Jeff Rosenstock joins All People surprise performance

Ben Shooter, Associate Arcade Editor

Acclaimed punk-rocker Jeff Rosenstock is no stranger to the indie music venues of New Orleans, but the Nov. 6 show at Hey! Cafe stands out as one of his most intimate. The concert was put together at the last minute, becoming a sort of surprise show.  

“We were planning on coming through New Orleans on our day off anyway just to hang out, so it seemed stupid to come through and not play a show,” Rosenstock said.  

The tiny room where Hey! Cafe places its performers was already half-full with amps, drums and guitars as a dedicated audience gradually began to fill every available inch of space. The first act to perform was Dan Potthast, who started out strumming an acoustic guitar and singing without accompaniment. Vivid and often humorous images of romance, po-boys and college life played out in Potthasts lyrics. Then, halfway through his set, Potthast shifted gears, inviting members of the other bands and some audience members to join him on guitar, bass, drums and keyboard, concluding in an energetic ska jam.

Next, New Orleans local All People took the stage, filling the room even more with its frantic stage presence. The band relied heavily on material from its new album, still yet to be released. This meant many in the audience were unfamiliar with most of the songs, though anyone who has this years Community Records sampler CD may have picked up on the jangling riff of “Naught.” All Peoples bold setlist choices paid off, and allowed both the band’s energy and musicianship to shine. Daniel Ray, the band’s trombonist, vocalist and keyboardist stood out in particular, balancing all of these duties while thrashing around and playfully colliding with audience members in the now-packed room.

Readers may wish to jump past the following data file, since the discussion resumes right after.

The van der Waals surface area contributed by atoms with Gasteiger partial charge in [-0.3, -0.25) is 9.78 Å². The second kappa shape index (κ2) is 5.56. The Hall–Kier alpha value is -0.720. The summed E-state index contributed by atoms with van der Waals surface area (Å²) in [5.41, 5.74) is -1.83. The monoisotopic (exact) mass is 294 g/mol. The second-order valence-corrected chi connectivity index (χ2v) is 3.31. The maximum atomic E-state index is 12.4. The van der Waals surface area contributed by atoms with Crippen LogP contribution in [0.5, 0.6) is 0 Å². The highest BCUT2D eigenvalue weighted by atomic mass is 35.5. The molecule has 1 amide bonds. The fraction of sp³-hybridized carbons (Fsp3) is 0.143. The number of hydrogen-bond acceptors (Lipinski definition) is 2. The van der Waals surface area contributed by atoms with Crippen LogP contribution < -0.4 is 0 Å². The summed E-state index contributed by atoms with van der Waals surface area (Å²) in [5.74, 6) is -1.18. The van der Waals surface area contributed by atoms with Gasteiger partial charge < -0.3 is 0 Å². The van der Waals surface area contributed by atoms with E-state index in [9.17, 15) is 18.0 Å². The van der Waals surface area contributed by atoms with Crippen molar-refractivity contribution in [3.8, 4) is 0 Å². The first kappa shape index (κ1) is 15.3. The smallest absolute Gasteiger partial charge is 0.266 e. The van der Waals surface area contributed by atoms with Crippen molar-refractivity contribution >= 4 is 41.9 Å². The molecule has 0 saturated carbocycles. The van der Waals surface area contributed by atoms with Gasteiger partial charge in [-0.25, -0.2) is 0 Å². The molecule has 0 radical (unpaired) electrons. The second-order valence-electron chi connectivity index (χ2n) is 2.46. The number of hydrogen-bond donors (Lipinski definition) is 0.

Tiny Moving Parts, Rosenstocks touring opener from Minnesota, changed things up. The band’s sound, while decidedly punk, was much more technical. Guitarist Dylan Mattheisens melodies were often based around complex tapping patterns, as bassist Matthew Chevalier riffed around him. Drummer Billy Chevalier seemed like a blur of motion as he performed a number of demanding rhythms and fills. While the power-trio didnt engage the audience as actively as the bands before them did, they played an excellent set, impressing the audience with their tight execution of songs like “Always Focused.”  

By Jeff Rosenstocks set, things were already feeling hot and sweaty, and the room was filled to capacity with fans. This wasnt a problem at all for Rosenstock — his distinct brand of indie-punk seemed to bring a new energy to the crowd. As Rosenstock launched into the gritty power-chords of songs like “You In Weird Cities,” audience members moshed and crowd-surfed across the room. Rosenstock himself got in on the action, spiraling into the crowd with his guitar, as fans backed him up, singing along on all the choruses. While the show may have started out as a last minute decision, it will certainly live long in the memories of those who attended.  

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